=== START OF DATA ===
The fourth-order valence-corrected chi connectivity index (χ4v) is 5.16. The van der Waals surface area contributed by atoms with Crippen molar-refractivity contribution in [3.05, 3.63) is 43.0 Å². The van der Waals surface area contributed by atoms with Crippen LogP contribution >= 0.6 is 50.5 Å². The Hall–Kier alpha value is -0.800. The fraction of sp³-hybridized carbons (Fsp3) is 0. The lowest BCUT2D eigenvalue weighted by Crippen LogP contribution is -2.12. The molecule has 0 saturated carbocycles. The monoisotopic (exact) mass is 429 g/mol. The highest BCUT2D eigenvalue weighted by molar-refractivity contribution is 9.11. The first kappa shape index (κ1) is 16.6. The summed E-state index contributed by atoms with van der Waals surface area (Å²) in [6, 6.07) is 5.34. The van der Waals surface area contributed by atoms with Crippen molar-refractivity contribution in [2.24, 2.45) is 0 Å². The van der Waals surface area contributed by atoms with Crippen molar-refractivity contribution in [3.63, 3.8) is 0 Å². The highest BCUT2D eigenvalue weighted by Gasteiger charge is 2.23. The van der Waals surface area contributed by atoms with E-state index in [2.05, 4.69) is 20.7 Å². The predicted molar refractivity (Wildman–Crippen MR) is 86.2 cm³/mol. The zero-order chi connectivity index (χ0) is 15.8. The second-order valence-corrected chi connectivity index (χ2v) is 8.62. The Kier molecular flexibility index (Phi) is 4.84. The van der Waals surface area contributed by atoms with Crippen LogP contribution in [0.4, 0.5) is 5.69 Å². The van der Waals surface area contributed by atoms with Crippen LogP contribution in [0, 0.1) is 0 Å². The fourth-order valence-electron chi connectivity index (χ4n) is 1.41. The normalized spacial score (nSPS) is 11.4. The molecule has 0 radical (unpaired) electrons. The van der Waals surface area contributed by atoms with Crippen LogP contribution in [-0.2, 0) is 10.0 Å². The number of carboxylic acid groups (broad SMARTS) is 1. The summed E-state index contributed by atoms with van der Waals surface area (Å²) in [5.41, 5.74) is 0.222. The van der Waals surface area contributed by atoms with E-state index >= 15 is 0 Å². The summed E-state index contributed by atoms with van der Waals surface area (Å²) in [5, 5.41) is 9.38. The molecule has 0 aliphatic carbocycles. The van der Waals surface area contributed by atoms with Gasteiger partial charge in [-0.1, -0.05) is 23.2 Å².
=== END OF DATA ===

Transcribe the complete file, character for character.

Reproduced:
The fourth-order valence-corrected chi connectivity index (χ4v) is 5.16. The van der Waals surface area contributed by atoms with Crippen molar-refractivity contribution in [3.05, 3.63) is 43.0 Å². The van der Waals surface area contributed by atoms with Crippen LogP contribution >= 0.6 is 50.5 Å². The Hall–Kier alpha value is -0.800. The fraction of sp³-hybridized carbons (Fsp3) is 0. The lowest BCUT2D eigenvalue weighted by Crippen LogP contribution is -2.12. The molecule has 0 saturated carbocycles. The monoisotopic (exact) mass is 429 g/mol. The highest BCUT2D eigenvalue weighted by molar-refractivity contribution is 9.11. The first kappa shape index (κ1) is 16.6. The summed E-state index contributed by atoms with van der Waals surface area (Å²) in [6, 6.07) is 5.34. The van der Waals surface area contributed by atoms with Crippen molar-refractivity contribution in [2.24, 2.45) is 0 Å². The van der Waals surface area contributed by atoms with Crippen molar-refractivity contribution in [3.63, 3.8) is 0 Å². The highest BCUT2D eigenvalue weighted by Gasteiger charge is 2.23. The van der Waals surface area contributed by atoms with E-state index in [2.05, 4.69) is 20.7 Å². The predicted molar refractivity (Wildman–Crippen MR) is 86.2 cm³/mol. The zero-order chi connectivity index (χ0) is 15.8. The second-order valence-corrected chi connectivity index (χ2v) is 8.62. The Kier molecular flexibility index (Phi) is 4.84. The van der Waals surface area contributed by atoms with Crippen LogP contribution in [0.4, 0.5) is 5.69 Å². The van der Waals surface area contributed by atoms with Crippen LogP contribution in [0, 0.1) is 0 Å². The fourth-order valence-electron chi connectivity index (χ4n) is 1.41. The normalized spacial score (nSPS) is 11.4. The molecule has 0 radical (unpaired) electrons. The van der Waals surface area contributed by atoms with Crippen LogP contribution in [-0.2, 0) is 10.0 Å². The number of carboxylic acid groups (broad SMARTS) is 1. The summed E-state index contributed by atoms with van der Waals surface area (Å²) in [5.41, 5.74) is 0.222. The van der Waals surface area contributed by atoms with E-state index >= 15 is 0 Å². The summed E-state index contributed by atoms with van der Waals surface area (Å²) in [5, 5.41) is 9.38. The molecule has 0 aliphatic carbocycles. The van der Waals surface area contributed by atoms with Gasteiger partial charge in [-0.1, -0.05) is 23.2 Å².